Skating icon and cancer survivor Scott Hamilton shares conversation he had with music producer Busbee during his private battle with brain cancer


A battle with glioblastoma out of the spotlight

  • Grammy-nominated producer and songwriter Busbee has privately battled a type of brain cancer called glioblastoma. He passed away in September 2019.
  • Busbee chose to share his cancer diagnosis with figure skating icon Scott Hamilton, who is a three-time cancer survivor.
  • A glioblastoma (GBM) is the most aggressive primary brain tumor.
  • There is no right way to fight cancer. A person’s health is a private matter, and a battle with cancer is arguably even more private. This is why some people, including celebrities like Busbee, choose to keep their health issues out of the spotlight.

Grammy-nominated producer and songwriter Busbee battled an aggressive form of brain cancer before his death in 2019. He kept his health concerns mostly private, but one of the exceptions was the triple cancer survivor and icon. figure skating Scott Hamilton who didn’t. forgot about the conversation so far.

Michael James Ryan Busbee was diagnosed with glioblastoma, a type of malignant brain tumor, in 2019. Known professionally as Busbee, he has found great success working with a wide variety of artists ranging from Maren Morris to Pink via Keith Urban and Shakira. He passed away at the age of 43, but it is safe to say that his contributions to the music world have had a lasting impact since his death in September 2019.

busbee performs on October 18, 2017 in Los Angeles, California. (Photo by Rebecca Sapp / WireImage for the Recording Academy)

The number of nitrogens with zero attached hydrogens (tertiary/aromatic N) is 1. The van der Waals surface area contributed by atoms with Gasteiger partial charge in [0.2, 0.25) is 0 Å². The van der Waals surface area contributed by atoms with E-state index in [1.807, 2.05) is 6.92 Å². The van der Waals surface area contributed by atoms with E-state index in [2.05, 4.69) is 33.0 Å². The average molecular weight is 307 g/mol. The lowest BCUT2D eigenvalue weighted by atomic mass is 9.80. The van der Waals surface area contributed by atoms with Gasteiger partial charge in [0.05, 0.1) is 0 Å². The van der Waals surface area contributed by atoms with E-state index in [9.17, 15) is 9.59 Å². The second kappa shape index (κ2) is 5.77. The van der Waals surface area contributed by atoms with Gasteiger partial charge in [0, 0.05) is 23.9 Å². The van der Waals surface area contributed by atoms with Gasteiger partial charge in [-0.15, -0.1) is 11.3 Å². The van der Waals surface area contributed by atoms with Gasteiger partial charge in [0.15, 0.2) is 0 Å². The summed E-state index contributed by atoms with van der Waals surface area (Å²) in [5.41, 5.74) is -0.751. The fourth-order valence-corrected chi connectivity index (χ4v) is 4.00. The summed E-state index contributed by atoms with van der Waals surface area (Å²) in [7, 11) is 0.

“Today we have lost Busbee, a dear friend, business partner of his company Altadena, and one of the best and brightest creative minds in music.” read a memo from Warner records following his death. “Busbee’s kindness and legacy will never be forgotten.”

His passing came as a shock to many, but one person Busbee confided in was Hamilton.

Scott Hamilton attends the Harlem Champions of Life Figure Skating Gala on May 2, 2017 in New York City. (Photo by Donna Ward / Getty Images)

“I spent time on the phone with him, just cheering him on and trying to help him figure out second or seventh opinions or whatever it would take to extend his life,” Hamilton, 63, said in a recent interview about the conversation he had with Busbee before He spent. “I was amazed at his love for life and family and how, in his senior year, what he created was so deep. It was amazing.

And that powerful conversation has stayed with the iconic skater to this day. This year he decided to dedicate his 5th Annual Scott Hamilton & Friends Ice Show at Busbee. The event will feature skating performances from Olympic skaters like Katia Gordeeva, Ilia Kulik and Kaetlyn Osmond, but there will be an extra twist that makes it more of a tribute to Busbee. He has selected artists whose personal and professional lives have been touched by Busbee’s history, including country trio Lady A, lead singer Grace Potter and Christian pop duo For King & Country to perform songs that Busbee has. helped create for them.

“There are going to be times on this show that are just going to let people understand what it’s like to be alive,” Hamilton said of the event. “This is how it feels to feel, and this is what it feels like to have empathy, and this is what it feels like to have the power they have in their hands to change the world.”

All proceeds will go to the Scott Hamilton CARES Foundation which was established to help fund research into cancer treatment – a cause close to Hamilton’s heart after its own battles with cancer.

“I wouldn’t be alive without the research,” he said. “You know, there were these two doctors from Indiana who just came up with a cocktail that eradicated my cancer. We must therefore continue to fund research.

Hamilton was diagnosed with testicular cancer in 1997, a brain tumor in 2004 and another brain tumor in 2016. He has gone five years without chemotherapy to date, and now he is focusing on his health and positive attitude. .

“The tumor shrinks and grows and shrinks and shrinks and grows and shrinks,” Hamilton notes. “Right now, I’m just focusing on getting strong, exercising, eating less, eating cleaner, being active, and laughing a lot. It’s just about doing all of those things that make every cell in your body wake up and be alive.